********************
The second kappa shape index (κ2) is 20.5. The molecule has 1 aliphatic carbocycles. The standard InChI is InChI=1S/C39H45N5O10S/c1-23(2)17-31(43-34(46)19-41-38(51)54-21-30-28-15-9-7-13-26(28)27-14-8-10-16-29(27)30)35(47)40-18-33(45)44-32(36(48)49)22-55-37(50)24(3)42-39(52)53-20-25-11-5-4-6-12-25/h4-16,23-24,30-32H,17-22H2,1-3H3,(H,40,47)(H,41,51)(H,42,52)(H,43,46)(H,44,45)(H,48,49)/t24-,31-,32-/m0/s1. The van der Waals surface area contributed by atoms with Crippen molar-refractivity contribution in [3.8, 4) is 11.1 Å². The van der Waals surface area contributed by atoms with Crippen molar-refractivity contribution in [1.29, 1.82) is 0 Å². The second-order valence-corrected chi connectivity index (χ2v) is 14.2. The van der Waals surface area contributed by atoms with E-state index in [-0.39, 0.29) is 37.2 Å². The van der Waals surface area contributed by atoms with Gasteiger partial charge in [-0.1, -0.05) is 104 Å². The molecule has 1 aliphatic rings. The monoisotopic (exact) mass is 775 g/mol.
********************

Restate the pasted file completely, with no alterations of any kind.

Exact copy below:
The second kappa shape index (κ2) is 20.5. The molecule has 1 aliphatic carbocycles. The standard InChI is InChI=1S/C39H45N5O10S/c1-23(2)17-31(43-34(46)19-41-38(51)54-21-30-28-15-9-7-13-26(28)27-14-8-10-16-29(27)30)35(47)40-18-33(45)44-32(36(48)49)22-55-37(50)24(3)42-39(52)53-20-25-11-5-4-6-12-25/h4-16,23-24,30-32H,17-22H2,1-3H3,(H,40,47)(H,41,51)(H,42,52)(H,43,46)(H,44,45)(H,48,49)/t24-,31-,32-/m0/s1. The van der Waals surface area contributed by atoms with Crippen molar-refractivity contribution in [3.8, 4) is 11.1 Å². The van der Waals surface area contributed by atoms with Crippen molar-refractivity contribution in [1.29, 1.82) is 0 Å². The second-order valence-corrected chi connectivity index (χ2v) is 14.2. The van der Waals surface area contributed by atoms with E-state index in [-0.39, 0.29) is 37.2 Å². The van der Waals surface area contributed by atoms with Gasteiger partial charge in [-0.1, -0.05) is 104 Å². The molecule has 1 aliphatic rings. The monoisotopic (exact) mass is 775 g/mol.